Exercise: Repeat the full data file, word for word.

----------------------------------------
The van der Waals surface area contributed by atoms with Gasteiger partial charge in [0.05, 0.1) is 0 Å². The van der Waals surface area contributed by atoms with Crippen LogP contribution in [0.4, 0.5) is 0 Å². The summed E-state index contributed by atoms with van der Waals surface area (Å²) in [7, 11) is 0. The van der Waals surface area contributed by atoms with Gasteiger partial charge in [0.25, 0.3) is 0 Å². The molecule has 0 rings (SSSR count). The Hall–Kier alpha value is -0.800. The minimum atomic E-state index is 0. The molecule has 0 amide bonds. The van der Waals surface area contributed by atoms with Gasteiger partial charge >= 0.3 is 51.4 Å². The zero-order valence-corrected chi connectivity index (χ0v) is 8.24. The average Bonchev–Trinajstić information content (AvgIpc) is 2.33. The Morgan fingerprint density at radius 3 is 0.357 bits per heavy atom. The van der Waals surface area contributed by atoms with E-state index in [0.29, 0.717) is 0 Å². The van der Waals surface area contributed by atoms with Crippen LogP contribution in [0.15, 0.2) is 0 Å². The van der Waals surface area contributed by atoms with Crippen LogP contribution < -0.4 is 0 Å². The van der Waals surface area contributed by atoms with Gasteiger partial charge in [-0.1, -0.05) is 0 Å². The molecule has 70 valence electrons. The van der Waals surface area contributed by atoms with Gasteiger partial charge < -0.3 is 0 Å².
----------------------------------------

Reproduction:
The van der Waals surface area contributed by atoms with Gasteiger partial charge in [0.05, 0.1) is 0 Å². The van der Waals surface area contributed by atoms with Crippen LogP contribution in [0.4, 0.5) is 0 Å². The summed E-state index contributed by atoms with van der Waals surface area (Å²) in [7, 11) is 0. The van der Waals surface area contributed by atoms with Gasteiger partial charge in [0.25, 0.3) is 0 Å². The molecule has 0 rings (SSSR count). The Hall–Kier alpha value is -0.800. The minimum atomic E-state index is 0. The molecule has 0 amide bonds. The van der Waals surface area contributed by atoms with Gasteiger partial charge >= 0.3 is 51.4 Å². The zero-order valence-corrected chi connectivity index (χ0v) is 8.24. The average Bonchev–Trinajstić information content (AvgIpc) is 2.33. The Morgan fingerprint density at radius 3 is 0.357 bits per heavy atom. The van der Waals surface area contributed by atoms with E-state index in [0.29, 0.717) is 0 Å². The van der Waals surface area contributed by atoms with Crippen LogP contribution in [0.15, 0.2) is 0 Å². The van der Waals surface area contributed by atoms with Crippen LogP contribution < -0.4 is 0 Å². The van der Waals surface area contributed by atoms with Gasteiger partial charge in [-0.1, -0.05) is 0 Å². The molecule has 70 valence electrons. The van der Waals surface area contributed by atoms with Gasteiger partial charge < -0.3 is 0 Å².